[MARMAM] New publication on diet composition and biomass consumption in harbour seals (Maria Sørlie)

Maria Sørlie miokul at gmail.com
Sat Sep 26 10:55:43 PDT 2020

Dear Marmam colleagues,

I hope everyone is staying safe and healthy during these challenging times.

My co-authors and I are pleased to share our article on harbour seal diet:
“Diet composition and biomass consumption of harbour seals in Telemark and
Aust-Agder, Norwegian Skagerrak”.


Maria Sørlie, Kjell Tormod Nilssen, Arne Bjørge & Carla Freitas (2020) Diet
composition and biomass consumption of harbour seals in Telemark and
Aust-Agder, Norwegian Skagerrak, Marine Biology Research, DOI:


To explore ecosystem dynamics and functions it is vital to obtain knowledge
on predator–prey relations. Harbour seals are piscivorous predators that
can come into conflict with fisheries. Recently, as the Skagerrak and
Kattegat population of harbour seals has increased, claims have emerged
that seals are depleting coastal cod populations. The diet of harbour seals
in Norwegian Skagerrak was investigated based on otolith identification
from scats. The overall seal diet included 20 different fish
species/groups. The most important prey (combined index Qi) were
haddock/pollack/saithe (32.7%), genus Trisopterus (Norway pout/poor
cod/bib, 12.5%), plaice (12.4%) and herring (10.0%). Plaice also had the
largest biomass (24.1%). Gadoids and pleuronectids comprised 88.6% of the
diet (combined index Qi) and 87.1% in terms of biomass. Cod constituted
0.7% (combined index Qi) of the overall diet and 2.3% in terms of biomass.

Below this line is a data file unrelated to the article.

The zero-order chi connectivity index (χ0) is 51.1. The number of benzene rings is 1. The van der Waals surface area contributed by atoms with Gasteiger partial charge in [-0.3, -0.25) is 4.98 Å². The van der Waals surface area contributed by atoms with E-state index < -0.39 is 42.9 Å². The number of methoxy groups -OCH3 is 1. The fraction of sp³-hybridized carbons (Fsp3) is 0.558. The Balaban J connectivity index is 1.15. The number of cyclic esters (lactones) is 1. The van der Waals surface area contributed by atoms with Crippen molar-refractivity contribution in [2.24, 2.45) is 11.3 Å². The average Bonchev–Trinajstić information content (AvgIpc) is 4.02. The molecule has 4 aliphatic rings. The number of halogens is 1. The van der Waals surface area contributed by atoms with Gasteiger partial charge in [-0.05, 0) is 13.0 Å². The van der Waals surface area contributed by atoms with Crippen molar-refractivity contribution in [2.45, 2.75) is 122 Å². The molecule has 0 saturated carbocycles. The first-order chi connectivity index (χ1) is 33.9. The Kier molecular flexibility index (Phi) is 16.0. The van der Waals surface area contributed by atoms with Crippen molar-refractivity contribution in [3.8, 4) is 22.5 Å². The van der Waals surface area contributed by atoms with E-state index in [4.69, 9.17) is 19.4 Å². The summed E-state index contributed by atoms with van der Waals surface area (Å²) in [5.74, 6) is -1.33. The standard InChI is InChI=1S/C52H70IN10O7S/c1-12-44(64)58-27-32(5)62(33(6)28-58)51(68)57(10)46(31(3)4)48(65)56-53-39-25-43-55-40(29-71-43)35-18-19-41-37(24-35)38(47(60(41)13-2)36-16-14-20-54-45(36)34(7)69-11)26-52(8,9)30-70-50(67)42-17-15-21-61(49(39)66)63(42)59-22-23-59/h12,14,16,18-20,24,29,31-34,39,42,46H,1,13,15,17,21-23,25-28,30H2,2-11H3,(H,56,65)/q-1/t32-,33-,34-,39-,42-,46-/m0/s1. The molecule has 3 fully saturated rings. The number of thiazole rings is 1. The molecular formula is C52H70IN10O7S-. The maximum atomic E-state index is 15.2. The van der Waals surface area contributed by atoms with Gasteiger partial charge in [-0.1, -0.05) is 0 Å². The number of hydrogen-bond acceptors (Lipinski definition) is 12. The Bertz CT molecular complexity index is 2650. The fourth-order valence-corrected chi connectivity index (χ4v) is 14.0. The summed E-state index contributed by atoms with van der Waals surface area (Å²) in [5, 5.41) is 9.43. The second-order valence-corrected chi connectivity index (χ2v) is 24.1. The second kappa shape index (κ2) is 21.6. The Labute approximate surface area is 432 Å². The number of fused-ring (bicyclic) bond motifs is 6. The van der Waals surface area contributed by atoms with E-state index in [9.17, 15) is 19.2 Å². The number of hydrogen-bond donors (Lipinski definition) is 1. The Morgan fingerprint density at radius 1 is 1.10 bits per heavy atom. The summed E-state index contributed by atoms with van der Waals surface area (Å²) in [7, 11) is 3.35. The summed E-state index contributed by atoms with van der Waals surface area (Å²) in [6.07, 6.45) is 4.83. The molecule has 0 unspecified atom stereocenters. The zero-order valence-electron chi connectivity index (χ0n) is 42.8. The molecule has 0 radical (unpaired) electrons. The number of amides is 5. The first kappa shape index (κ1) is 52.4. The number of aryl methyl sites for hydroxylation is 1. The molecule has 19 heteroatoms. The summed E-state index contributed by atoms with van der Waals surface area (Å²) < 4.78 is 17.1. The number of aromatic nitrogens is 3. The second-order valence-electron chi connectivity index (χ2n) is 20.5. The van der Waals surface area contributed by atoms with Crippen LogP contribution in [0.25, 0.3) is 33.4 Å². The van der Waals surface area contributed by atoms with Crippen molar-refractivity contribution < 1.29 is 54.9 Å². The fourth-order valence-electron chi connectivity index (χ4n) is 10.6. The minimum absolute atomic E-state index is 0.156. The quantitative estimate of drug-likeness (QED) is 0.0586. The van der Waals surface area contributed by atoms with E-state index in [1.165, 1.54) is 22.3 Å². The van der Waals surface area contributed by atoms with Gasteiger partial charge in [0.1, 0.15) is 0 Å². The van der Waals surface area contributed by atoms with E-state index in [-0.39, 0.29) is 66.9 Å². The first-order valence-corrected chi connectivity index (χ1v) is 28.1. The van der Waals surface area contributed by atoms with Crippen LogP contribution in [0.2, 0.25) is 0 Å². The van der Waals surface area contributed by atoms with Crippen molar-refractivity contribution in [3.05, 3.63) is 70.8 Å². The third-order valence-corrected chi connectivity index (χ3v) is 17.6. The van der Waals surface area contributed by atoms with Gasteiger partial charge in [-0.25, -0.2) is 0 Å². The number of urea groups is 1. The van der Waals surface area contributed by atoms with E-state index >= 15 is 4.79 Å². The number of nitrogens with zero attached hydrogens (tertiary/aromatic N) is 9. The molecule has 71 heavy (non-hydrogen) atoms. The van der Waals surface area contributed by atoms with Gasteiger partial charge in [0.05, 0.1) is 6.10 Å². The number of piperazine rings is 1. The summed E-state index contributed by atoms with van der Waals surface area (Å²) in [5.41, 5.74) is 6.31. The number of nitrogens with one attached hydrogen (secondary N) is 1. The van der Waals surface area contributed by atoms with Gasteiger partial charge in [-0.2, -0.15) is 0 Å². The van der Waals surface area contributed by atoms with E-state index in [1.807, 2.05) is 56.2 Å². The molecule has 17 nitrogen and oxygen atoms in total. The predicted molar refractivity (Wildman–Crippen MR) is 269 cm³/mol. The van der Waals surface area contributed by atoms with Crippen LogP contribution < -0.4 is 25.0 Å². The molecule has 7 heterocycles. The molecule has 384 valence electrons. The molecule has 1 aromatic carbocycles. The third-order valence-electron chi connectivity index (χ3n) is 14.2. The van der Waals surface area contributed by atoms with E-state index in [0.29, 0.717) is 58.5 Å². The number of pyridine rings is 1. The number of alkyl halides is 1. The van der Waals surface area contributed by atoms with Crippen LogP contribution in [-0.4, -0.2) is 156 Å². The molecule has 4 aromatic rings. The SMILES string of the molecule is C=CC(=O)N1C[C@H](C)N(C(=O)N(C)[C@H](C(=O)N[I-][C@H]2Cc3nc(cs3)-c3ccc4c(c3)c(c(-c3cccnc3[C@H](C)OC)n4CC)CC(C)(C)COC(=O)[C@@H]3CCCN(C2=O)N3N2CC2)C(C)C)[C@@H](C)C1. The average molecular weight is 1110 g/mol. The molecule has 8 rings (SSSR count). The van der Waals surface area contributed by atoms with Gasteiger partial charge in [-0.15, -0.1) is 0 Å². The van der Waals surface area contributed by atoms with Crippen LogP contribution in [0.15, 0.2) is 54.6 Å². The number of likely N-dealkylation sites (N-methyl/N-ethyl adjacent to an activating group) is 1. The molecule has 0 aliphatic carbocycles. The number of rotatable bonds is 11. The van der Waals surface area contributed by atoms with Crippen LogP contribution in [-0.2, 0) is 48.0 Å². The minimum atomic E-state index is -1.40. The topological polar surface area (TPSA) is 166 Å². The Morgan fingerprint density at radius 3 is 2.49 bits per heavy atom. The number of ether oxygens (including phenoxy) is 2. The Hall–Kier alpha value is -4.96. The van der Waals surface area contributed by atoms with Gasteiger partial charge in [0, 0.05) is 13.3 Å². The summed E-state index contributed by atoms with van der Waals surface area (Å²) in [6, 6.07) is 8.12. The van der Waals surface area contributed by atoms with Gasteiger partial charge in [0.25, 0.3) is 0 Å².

Fish length estimates showed that seals generally prefer small fish below
minimum allowed landing size. Estimated total amount of fish consumed was
315 tons per year and was dominated by non-commercial species. Annual cod
consumption was an estimated 7.1 tons, representing 5% of annual cod
landings, suggesting that competition between local fisheries and harbour
seals is limited.

Key words: Phoca vitulina, cod, Gadus morhua, feeding ecology, prey

The article is Open Access and can be downloaded via this link:


You can also email me for a pdf copy or if you have any inquiries at
miokul at gmail.com

I would like to extend my gratitude to readers of our work as well as
editors and reviewers for their contributions to the finished product.

Wishing everyone all the best,

Maria Sørlie


Maria Sørlie

Master of Marine Ecology from University of Agder, Department of Natural

University of Agder

P.O.Box 422

4604 Kristiansand



miokul at gmail.com



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